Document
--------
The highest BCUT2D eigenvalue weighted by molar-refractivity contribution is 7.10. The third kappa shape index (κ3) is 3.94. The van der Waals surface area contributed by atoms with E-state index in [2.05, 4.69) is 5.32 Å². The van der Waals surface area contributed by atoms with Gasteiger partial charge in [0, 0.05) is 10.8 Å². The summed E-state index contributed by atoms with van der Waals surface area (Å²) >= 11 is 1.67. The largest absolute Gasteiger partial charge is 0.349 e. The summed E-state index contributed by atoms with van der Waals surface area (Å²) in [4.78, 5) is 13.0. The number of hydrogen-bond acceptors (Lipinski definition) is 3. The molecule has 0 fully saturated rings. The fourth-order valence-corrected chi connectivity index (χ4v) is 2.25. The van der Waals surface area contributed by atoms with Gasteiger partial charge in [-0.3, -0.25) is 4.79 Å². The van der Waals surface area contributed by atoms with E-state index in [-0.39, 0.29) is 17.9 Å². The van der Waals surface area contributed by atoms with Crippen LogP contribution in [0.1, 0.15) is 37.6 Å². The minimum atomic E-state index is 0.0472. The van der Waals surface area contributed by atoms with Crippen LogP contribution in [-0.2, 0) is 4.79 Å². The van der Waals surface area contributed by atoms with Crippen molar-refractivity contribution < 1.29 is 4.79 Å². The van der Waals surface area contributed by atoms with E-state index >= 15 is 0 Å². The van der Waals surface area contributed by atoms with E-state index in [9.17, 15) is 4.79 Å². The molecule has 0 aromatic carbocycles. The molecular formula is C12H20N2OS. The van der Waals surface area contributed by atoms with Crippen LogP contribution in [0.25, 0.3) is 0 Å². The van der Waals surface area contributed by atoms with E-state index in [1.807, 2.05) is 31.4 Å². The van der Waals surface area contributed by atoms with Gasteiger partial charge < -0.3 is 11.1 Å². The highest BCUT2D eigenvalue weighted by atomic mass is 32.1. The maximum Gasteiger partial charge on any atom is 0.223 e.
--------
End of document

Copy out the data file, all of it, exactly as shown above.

The highest BCUT2D eigenvalue weighted by molar-refractivity contribution is 7.10. The third kappa shape index (κ3) is 3.94. The van der Waals surface area contributed by atoms with E-state index in [2.05, 4.69) is 5.32 Å². The van der Waals surface area contributed by atoms with Gasteiger partial charge in [0, 0.05) is 10.8 Å². The summed E-state index contributed by atoms with van der Waals surface area (Å²) >= 11 is 1.67. The largest absolute Gasteiger partial charge is 0.349 e. The summed E-state index contributed by atoms with van der Waals surface area (Å²) in [4.78, 5) is 13.0. The number of hydrogen-bond acceptors (Lipinski definition) is 3. The molecule has 0 fully saturated rings. The fourth-order valence-corrected chi connectivity index (χ4v) is 2.25. The van der Waals surface area contributed by atoms with Gasteiger partial charge in [-0.3, -0.25) is 4.79 Å². The van der Waals surface area contributed by atoms with E-state index in [-0.39, 0.29) is 17.9 Å². The van der Waals surface area contributed by atoms with Crippen LogP contribution in [0.1, 0.15) is 37.6 Å². The minimum atomic E-state index is 0.0472. The van der Waals surface area contributed by atoms with Crippen LogP contribution in [-0.2, 0) is 4.79 Å². The van der Waals surface area contributed by atoms with Crippen molar-refractivity contribution < 1.29 is 4.79 Å². The van der Waals surface area contributed by atoms with E-state index >= 15 is 0 Å². The van der Waals surface area contributed by atoms with E-state index in [9.17, 15) is 4.79 Å². The molecule has 0 aromatic carbocycles. The molecular formula is C12H20N2OS. The van der Waals surface area contributed by atoms with Crippen LogP contribution in [0.25, 0.3) is 0 Å². The van der Waals surface area contributed by atoms with E-state index in [1.807, 2.05) is 31.4 Å². The van der Waals surface area contributed by atoms with Gasteiger partial charge < -0.3 is 11.1 Å². The highest BCUT2D eigenvalue weighted by atomic mass is 32.1. The maximum Gasteiger partial charge on any atom is 0.223 e.